| ST PETERSBURG, Russia
ST PETERSBURG, Russia Russia, keen to parlay credentials as the world's top oil producer into new investment in its offshore oil riches, told investors on Friday the best guarantee of supply was cooperation on new fields.
Following the collapse of OPEC talks on a potential supply increase to help struggling consumer economies, Russia's powerful oil tsar Igor Sechin warned against reliance on the the oil club's capacity to ramp up production in times of need.
"We wish OPEC lots of success," Sechin said after speaking to an audience which included oil majors, the head of the International Energy Agency and Iraqi oil minister Abdul-Kareem Luaibi, who opposed Saudi Arabia's push to boost production.
"OPEC does not have as much spare capacity, is not that big, and we need to open up new fields, and we need to cooperate on that."
In contrast to OPEC Secretary General Abdullah al-Badri's protest that the IEA was brandishing a "weapon" against OPEC by vowing to protect consumers from high prices with access to oil reserves, Sechin cracked a joke.
"Maybe the consumers could grant us some access," he told reporters on the sidelines of the St Petersburg International Economic Forum, Russia's answer to Davos.
STRUGGLE TO GROW
Though it has, in times of low prices, curried favor with OPEC with hints it might fall in line with output cuts, the realities facing Russia's oil industry stand in contrast to those of its rival for the title of top producer.
While debate around Saudi Arabia centers on the true volume of its spare capacity, Russia is faced with difficult questions about how it can stanch declines in the Soviet-era Siberian oil heartland and coax capital-intensive new fields into production.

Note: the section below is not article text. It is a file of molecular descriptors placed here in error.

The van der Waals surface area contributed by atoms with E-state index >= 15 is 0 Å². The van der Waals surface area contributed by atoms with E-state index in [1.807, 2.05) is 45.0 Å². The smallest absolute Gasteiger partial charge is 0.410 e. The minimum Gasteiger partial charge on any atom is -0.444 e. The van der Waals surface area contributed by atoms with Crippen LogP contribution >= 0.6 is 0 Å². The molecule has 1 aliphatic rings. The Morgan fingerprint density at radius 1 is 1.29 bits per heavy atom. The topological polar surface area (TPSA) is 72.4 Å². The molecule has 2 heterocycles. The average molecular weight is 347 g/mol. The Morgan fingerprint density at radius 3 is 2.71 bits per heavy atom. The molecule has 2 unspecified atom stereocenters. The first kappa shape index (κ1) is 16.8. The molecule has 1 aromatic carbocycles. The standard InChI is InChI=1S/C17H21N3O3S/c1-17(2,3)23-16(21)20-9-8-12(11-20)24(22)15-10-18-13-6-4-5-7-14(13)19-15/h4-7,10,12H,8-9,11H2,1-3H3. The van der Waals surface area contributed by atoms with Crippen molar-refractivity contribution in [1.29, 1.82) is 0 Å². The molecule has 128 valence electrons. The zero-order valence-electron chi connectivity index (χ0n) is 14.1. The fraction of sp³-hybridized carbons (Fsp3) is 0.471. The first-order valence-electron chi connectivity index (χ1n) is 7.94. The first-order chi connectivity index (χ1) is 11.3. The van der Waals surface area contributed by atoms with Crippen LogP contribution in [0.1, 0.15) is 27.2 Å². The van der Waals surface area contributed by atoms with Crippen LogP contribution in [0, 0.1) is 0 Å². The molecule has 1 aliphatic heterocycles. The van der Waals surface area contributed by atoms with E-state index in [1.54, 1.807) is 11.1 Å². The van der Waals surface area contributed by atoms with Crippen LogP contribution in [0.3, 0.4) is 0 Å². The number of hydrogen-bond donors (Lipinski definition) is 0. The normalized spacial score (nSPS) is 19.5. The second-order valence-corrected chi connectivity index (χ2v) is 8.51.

"Development of the next generation of resources in Russia is important to Russia but not only to Russia; it is important to the world energy supply but not only to the world energy supply," said Daniel Yergin, chairman of IHS CERA.
"It is of critical importance to world energy security and as such it is important to the security of all nations in the global community."
Russia's ability to develop its new resources -- located in ever more remote, ever less hospitable territories, many of them offshore -- will depend on its ability to secure hundreds of billions of dollars to fund ever more expensive drilling.
That is a tough task, given scarce precedent for financing projects of this length and scale in an emerging economy with a patchy record on investor rights.
Still, recent shocks to the energy industry have given Russia the appearance of a safe bet.
"Uncertainty in the Middle East focuses attention again on Russia's role as the largest producer and second largest exporter as well as a source of massive natural gas, its critical role in the world's energy security system," Yergin said.
LINING UP FOR RESERVES
As for investors, their appetite for Russia's reserves has scarcely diminished with the latest investor fiasco, the failure of BP (BP.L) to close an Arctic drilling deal with state oil company Rosneft (ROSN.MM) in the face of opposition from BP's longstanding local partners.
Rosneft has said the deal, brokered by Sechin himself in his previous role as company chairman, could be revived if a BP rival takes the place of the British major and offers its technology and know-how to develop three prime Arctic blocks.
Around Rosneft's glowing yellow and white stand, decorated with planters shaped like oil drums, international oil executives were queued up.
Inside, Rosneft's chief executive, the diminutive and loquacious Eduard Khudainatov, and his finance chief, a former investment banker, held stand-up meetings with one major after another.
Loitering outside, chatting with a colleague, was the man who bore the brunt of blame for the deal's failure, BP Chief Executive Bob Dudley.